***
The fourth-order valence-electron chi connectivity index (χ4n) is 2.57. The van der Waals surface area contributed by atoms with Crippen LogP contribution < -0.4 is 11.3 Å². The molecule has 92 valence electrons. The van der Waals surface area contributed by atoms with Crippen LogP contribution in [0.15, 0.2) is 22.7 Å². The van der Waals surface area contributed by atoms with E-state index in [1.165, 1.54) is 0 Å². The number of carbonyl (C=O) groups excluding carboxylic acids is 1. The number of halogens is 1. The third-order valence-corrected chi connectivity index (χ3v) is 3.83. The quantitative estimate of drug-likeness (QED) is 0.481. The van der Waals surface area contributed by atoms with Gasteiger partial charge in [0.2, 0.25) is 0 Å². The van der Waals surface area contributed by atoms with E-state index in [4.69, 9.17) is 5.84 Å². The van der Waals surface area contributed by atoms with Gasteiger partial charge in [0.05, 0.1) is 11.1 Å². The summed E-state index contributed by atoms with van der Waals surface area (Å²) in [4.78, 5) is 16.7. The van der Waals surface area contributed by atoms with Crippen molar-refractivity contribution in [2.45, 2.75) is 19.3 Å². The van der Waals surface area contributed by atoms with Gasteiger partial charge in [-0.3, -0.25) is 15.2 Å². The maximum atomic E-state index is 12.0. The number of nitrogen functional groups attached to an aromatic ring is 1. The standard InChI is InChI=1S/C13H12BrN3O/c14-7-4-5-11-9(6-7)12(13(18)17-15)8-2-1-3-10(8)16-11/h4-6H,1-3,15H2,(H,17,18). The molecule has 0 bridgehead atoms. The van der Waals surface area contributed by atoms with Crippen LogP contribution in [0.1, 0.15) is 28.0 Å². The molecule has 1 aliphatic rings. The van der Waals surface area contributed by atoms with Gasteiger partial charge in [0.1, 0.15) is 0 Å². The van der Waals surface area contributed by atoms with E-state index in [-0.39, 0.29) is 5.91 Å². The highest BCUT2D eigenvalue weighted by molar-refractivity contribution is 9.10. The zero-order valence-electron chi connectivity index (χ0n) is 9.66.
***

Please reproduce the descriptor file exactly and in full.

The fourth-order valence-electron chi connectivity index (χ4n) is 2.57. The van der Waals surface area contributed by atoms with Crippen LogP contribution < -0.4 is 11.3 Å². The molecule has 92 valence electrons. The van der Waals surface area contributed by atoms with Crippen LogP contribution in [0.15, 0.2) is 22.7 Å². The van der Waals surface area contributed by atoms with E-state index in [1.165, 1.54) is 0 Å². The number of carbonyl (C=O) groups excluding carboxylic acids is 1. The number of halogens is 1. The third-order valence-corrected chi connectivity index (χ3v) is 3.83. The quantitative estimate of drug-likeness (QED) is 0.481. The van der Waals surface area contributed by atoms with Gasteiger partial charge in [0.2, 0.25) is 0 Å². The van der Waals surface area contributed by atoms with E-state index in [4.69, 9.17) is 5.84 Å². The van der Waals surface area contributed by atoms with Gasteiger partial charge in [0.05, 0.1) is 11.1 Å². The summed E-state index contributed by atoms with van der Waals surface area (Å²) in [4.78, 5) is 16.7. The van der Waals surface area contributed by atoms with Crippen molar-refractivity contribution in [2.45, 2.75) is 19.3 Å². The van der Waals surface area contributed by atoms with Gasteiger partial charge in [-0.3, -0.25) is 15.2 Å². The maximum atomic E-state index is 12.0. The number of nitrogen functional groups attached to an aromatic ring is 1. The standard InChI is InChI=1S/C13H12BrN3O/c14-7-4-5-11-9(6-7)12(13(18)17-15)8-2-1-3-10(8)16-11/h4-6H,1-3,15H2,(H,17,18). The molecule has 0 bridgehead atoms. The van der Waals surface area contributed by atoms with Crippen LogP contribution in [0.1, 0.15) is 28.0 Å². The molecule has 1 aliphatic rings. The van der Waals surface area contributed by atoms with Gasteiger partial charge in [0.1, 0.15) is 0 Å². The van der Waals surface area contributed by atoms with E-state index in [-0.39, 0.29) is 5.91 Å². The highest BCUT2D eigenvalue weighted by molar-refractivity contribution is 9.10. The zero-order valence-electron chi connectivity index (χ0n) is 9.66.